Small; <10 unrelated families have been reported.
Age at onset
Markedly varies. Range is 2 months to 43 years; median 10 years.
Males = females.
Neurological and mental state
Autosomal dominant inheritance with ~60% penetrance. Genetic heterogeneity. Mapped to chromosome 22q11-q12 and there may be possible linkage to chromosome 2q.
Different family members have focal seizures emanating from different cortical locations that include temporal, frontal, centroparietal, or occipital lobe regions. Each individual patient has the same electro-clinical pattern of single location focal epilepsy.
Secondarily generalized tonic-clonic seizures (GTCS) in 60% to 86%.
Seizures often occur in sleep.
Neuroimaging usually normal.
Focal epileptiform abnormalities in most patients. Location varies within family members in the temporal, frontal, centroparietal, or occipital regions, but for each individual a single focus remains constant over time. They are facilitated or brought up in sleep EEG. Clinical seizures are concordant with EEG localization. EEG severity varies significantly in different individuals and does not correlate with seizure frequency. Normal family members may also have an EEG epileptiform focus, thus indicating that this is likely to be a marker for this disorder.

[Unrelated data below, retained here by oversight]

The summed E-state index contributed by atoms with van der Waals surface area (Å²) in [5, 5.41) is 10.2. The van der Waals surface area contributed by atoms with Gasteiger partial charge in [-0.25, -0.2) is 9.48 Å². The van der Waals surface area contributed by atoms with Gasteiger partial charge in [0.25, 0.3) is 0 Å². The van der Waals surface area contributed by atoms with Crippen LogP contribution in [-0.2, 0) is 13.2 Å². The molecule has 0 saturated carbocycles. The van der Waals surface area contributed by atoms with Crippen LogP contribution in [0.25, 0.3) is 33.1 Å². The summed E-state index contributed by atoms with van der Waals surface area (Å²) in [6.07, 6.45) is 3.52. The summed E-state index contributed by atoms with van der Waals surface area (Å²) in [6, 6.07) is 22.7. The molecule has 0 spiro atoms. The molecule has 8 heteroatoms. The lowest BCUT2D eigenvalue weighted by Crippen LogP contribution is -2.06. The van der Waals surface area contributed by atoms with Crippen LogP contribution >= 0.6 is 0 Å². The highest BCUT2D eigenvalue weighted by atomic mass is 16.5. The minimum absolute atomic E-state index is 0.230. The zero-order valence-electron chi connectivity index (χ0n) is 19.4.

Focal seizure discharges.
Great intra-familial variability. Severity varies among family members; some may be intractable to medication but usually these are infrequent, easily controlled, or even asymptomatic, manifesting only with EEG foci.
Symptomatic focal epilepsies.
AEDs indicated for focal seizures.
This page was adapted from:
The educational kit on epilepsies
The epileptic syndromes
By C. P. Panayiotopoulos
Originally published by MEDICINAE
21 Cave Street, Oxford OX4 1BA
First published 2006 and reprinted in 2007
Reviewed and revised June 2008 by Steven C. Schachter, MD
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